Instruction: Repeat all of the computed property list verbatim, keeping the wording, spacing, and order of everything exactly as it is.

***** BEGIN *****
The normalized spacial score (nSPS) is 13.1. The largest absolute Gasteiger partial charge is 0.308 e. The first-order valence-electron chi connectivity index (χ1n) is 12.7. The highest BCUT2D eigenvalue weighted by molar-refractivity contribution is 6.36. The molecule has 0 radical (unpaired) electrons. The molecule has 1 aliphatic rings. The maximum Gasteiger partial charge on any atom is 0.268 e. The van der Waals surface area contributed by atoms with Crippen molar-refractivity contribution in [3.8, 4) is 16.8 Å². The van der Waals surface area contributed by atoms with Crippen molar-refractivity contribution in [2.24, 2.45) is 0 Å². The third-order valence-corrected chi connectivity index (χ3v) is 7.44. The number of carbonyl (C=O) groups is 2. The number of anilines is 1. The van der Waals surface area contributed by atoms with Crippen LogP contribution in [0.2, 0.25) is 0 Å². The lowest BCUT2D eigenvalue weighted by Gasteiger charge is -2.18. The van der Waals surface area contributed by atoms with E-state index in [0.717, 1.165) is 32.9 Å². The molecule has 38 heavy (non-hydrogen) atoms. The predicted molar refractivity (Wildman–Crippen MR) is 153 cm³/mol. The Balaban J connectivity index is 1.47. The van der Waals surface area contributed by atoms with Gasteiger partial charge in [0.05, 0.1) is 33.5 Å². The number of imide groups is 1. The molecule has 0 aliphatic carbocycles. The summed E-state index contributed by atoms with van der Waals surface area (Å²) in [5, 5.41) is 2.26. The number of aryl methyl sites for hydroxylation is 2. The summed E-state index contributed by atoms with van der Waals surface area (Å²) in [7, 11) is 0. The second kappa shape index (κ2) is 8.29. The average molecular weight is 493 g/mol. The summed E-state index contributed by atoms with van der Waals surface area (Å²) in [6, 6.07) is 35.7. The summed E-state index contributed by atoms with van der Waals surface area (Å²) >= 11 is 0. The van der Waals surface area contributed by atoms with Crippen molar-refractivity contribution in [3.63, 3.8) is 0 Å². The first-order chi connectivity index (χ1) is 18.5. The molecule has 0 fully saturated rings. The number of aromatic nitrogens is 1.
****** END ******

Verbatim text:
The normalized spacial score (nSPS) is 13.1. The largest absolute Gasteiger partial charge is 0.308 e. The first-order valence-electron chi connectivity index (χ1n) is 12.7. The highest BCUT2D eigenvalue weighted by molar-refractivity contribution is 6.36. The molecule has 0 radical (unpaired) electrons. The molecule has 1 aliphatic rings. The maximum Gasteiger partial charge on any atom is 0.268 e. The van der Waals surface area contributed by atoms with Crippen molar-refractivity contribution in [3.8, 4) is 16.8 Å². The van der Waals surface area contributed by atoms with Crippen molar-refractivity contribution in [2.24, 2.45) is 0 Å². The third-order valence-corrected chi connectivity index (χ3v) is 7.44. The number of carbonyl (C=O) groups is 2. The number of anilines is 1. The van der Waals surface area contributed by atoms with Crippen LogP contribution in [0.2, 0.25) is 0 Å². The lowest BCUT2D eigenvalue weighted by Gasteiger charge is -2.18. The van der Waals surface area contributed by atoms with E-state index in [0.717, 1.165) is 32.9 Å². The molecule has 38 heavy (non-hydrogen) atoms. The predicted molar refractivity (Wildman–Crippen MR) is 153 cm³/mol. The Balaban J connectivity index is 1.47. The van der Waals surface area contributed by atoms with Gasteiger partial charge in [0.05, 0.1) is 33.5 Å². The number of imide groups is 1. The molecule has 0 aliphatic carbocycles. The summed E-state index contributed by atoms with van der Waals surface area (Å²) in [5, 5.41) is 2.26. The number of aryl methyl sites for hydroxylation is 2. The summed E-state index contributed by atoms with van der Waals surface area (Å²) in [7, 11) is 0. The second kappa shape index (κ2) is 8.29. The average molecular weight is 493 g/mol. The summed E-state index contributed by atoms with van der Waals surface area (Å²) in [6, 6.07) is 35.7. The summed E-state index contributed by atoms with van der Waals surface area (Å²) >= 11 is 0. The van der Waals surface area contributed by atoms with Crippen molar-refractivity contribution in [3.63, 3.8) is 0 Å². The first-order chi connectivity index (χ1) is 18.5. The molecule has 0 fully saturated rings. The number of aromatic nitrogens is 1.